By stern on Jun 06, 2009
It's a love story set with mild sci-fi context, as opposed to a sci-fi story with romantic themes embedded. However, "love" isn't just about interpersonal relationships; Makers is about people who thrive on labors of love - literally thrive, in a post-collapse economy. What's frightening is that Cory wrote the book as the global economy was unwinding at the end of 2008's North American summer season; by the time I got the book in March we were mumbling about new depressions of all kinds. As I read it, I was repeatedly reminded of Shoshanna Zuboff's theme in her book In The Age Of The Smart Machine (now 20 years in print), as she relayed it to Sun's systems engineers in 1995: When we think about a divison of labor in a corporation, we're also creating a division of love, because we should love what we do on a daily basis. Zuboff challenged us to think about individual empowerment, and what it means to really build things rather than create information In intervening two decades between Smart Machine and Makers, a number of business leaders have cried that business schools teach graduates how to make synthetic things - derivative securities, economic models, hedging strategies - but not tangible, real-world goods. If anyone doubts the verity of those long-standing concerns, please visit Detroit for the basis of a case study.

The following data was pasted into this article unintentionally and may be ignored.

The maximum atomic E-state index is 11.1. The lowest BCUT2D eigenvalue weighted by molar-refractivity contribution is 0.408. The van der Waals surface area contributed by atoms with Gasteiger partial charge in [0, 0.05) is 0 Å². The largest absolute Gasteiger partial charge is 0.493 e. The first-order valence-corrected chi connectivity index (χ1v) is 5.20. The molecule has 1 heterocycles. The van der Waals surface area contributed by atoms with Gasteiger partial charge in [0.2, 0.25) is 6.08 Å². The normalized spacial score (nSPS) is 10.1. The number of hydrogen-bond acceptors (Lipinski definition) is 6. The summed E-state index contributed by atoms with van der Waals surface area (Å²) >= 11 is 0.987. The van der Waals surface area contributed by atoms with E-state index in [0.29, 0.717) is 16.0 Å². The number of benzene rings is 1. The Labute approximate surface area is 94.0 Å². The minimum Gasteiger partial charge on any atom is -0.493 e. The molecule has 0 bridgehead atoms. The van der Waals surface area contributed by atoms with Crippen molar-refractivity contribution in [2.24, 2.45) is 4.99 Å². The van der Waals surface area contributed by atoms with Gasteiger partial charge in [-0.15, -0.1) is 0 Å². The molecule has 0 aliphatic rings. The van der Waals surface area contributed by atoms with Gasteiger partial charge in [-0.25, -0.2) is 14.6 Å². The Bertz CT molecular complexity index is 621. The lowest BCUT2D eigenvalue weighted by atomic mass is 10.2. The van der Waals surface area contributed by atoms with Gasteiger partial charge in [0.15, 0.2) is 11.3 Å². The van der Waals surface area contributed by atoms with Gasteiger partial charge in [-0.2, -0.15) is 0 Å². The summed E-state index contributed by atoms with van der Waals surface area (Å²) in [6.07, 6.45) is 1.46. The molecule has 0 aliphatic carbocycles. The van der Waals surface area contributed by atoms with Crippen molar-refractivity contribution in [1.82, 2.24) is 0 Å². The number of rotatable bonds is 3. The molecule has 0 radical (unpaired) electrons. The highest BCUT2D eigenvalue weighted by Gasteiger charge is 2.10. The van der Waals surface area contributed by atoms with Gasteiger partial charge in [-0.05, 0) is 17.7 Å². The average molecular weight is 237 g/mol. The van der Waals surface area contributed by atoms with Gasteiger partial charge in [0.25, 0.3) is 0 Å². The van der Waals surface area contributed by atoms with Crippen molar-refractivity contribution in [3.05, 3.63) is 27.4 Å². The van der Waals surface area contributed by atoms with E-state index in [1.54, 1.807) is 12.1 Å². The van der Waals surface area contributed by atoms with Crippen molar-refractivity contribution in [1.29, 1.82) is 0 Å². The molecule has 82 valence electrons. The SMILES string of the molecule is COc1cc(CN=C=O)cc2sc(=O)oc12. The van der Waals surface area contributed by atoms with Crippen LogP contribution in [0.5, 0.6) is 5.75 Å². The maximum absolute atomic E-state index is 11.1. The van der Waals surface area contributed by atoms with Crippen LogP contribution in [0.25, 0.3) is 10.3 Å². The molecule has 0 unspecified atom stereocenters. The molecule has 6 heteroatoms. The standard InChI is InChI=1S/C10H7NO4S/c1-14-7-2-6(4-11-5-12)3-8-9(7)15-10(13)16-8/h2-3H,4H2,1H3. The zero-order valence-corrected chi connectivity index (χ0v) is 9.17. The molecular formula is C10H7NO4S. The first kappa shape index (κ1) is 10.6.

What if we really enter an age of massive free agency, of corporations orbited by tinkerers, coders, freelancers, constructors, and destructors? This idea has been sitting in a pile of (electronic) notes for three months, and only gestated into a blog when James Gosling took the stage at JavaOne wearing a T-shirt promoting the Java Store as a way to create value from labors of love. Makers on a fine grain scale.
So what's the book about? It's about love. It's about how (and why) others love us, or don't. It's about economics and corporations, and at the same time economics and corporations don't behave the way you'd expect at all times. It's about rights - not just copyrights and rights to use, but rights of expression and relation as well. Every time you think the book is taking a financial detour, it snaps you back to a personal future that is (in William Gibson's words) just not evenly distributed.
The only bad part: You can't buy the book until November (but you can pre-order it now, hint hint). Guess what everyone I know is getting for the holidays.